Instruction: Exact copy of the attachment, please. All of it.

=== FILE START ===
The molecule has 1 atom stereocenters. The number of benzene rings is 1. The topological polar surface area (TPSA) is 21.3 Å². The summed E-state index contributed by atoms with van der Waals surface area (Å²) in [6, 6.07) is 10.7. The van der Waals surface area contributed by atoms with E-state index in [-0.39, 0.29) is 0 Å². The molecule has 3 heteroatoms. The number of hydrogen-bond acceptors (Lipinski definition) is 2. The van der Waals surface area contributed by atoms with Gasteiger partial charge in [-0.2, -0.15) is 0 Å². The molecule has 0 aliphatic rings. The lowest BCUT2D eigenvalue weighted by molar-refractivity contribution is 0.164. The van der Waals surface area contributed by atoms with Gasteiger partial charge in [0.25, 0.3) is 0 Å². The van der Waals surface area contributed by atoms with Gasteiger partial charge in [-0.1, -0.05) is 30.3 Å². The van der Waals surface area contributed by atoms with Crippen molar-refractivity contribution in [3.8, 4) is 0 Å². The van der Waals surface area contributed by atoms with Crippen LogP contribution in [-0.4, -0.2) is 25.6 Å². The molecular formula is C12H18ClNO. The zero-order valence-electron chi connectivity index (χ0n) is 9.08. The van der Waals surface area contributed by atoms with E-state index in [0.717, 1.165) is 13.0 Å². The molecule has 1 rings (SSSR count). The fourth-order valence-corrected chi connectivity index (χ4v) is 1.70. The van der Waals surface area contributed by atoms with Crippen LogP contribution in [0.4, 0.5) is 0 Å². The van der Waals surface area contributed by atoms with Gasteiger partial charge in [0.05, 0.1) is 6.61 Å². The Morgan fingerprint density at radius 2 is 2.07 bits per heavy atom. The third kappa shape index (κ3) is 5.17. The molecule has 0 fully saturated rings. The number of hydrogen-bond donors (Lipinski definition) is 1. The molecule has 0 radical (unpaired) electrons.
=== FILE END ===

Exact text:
The molecule has 1 atom stereocenters. The number of benzene rings is 1. The topological polar surface area (TPSA) is 21.3 Å². The summed E-state index contributed by atoms with van der Waals surface area (Å²) in [6, 6.07) is 10.7. The van der Waals surface area contributed by atoms with E-state index in [-0.39, 0.29) is 0 Å². The molecule has 3 heteroatoms. The number of hydrogen-bond acceptors (Lipinski definition) is 2. The van der Waals surface area contributed by atoms with Gasteiger partial charge in [-0.2, -0.15) is 0 Å². The molecule has 0 aliphatic rings. The lowest BCUT2D eigenvalue weighted by molar-refractivity contribution is 0.164. The van der Waals surface area contributed by atoms with Gasteiger partial charge in [0.25, 0.3) is 0 Å². The van der Waals surface area contributed by atoms with Gasteiger partial charge in [-0.1, -0.05) is 30.3 Å². The van der Waals surface area contributed by atoms with Crippen molar-refractivity contribution in [3.8, 4) is 0 Å². The van der Waals surface area contributed by atoms with Crippen LogP contribution in [-0.4, -0.2) is 25.6 Å². The molecular formula is C12H18ClNO. The zero-order valence-electron chi connectivity index (χ0n) is 9.08. The van der Waals surface area contributed by atoms with E-state index in [0.717, 1.165) is 13.0 Å². The molecule has 1 rings (SSSR count). The fourth-order valence-corrected chi connectivity index (χ4v) is 1.70. The van der Waals surface area contributed by atoms with Crippen LogP contribution in [0.4, 0.5) is 0 Å². The van der Waals surface area contributed by atoms with Gasteiger partial charge in [0.05, 0.1) is 6.61 Å². The Morgan fingerprint density at radius 2 is 2.07 bits per heavy atom. The third kappa shape index (κ3) is 5.17. The molecule has 0 fully saturated rings. The number of hydrogen-bond donors (Lipinski definition) is 1. The molecule has 0 radical (unpaired) electrons.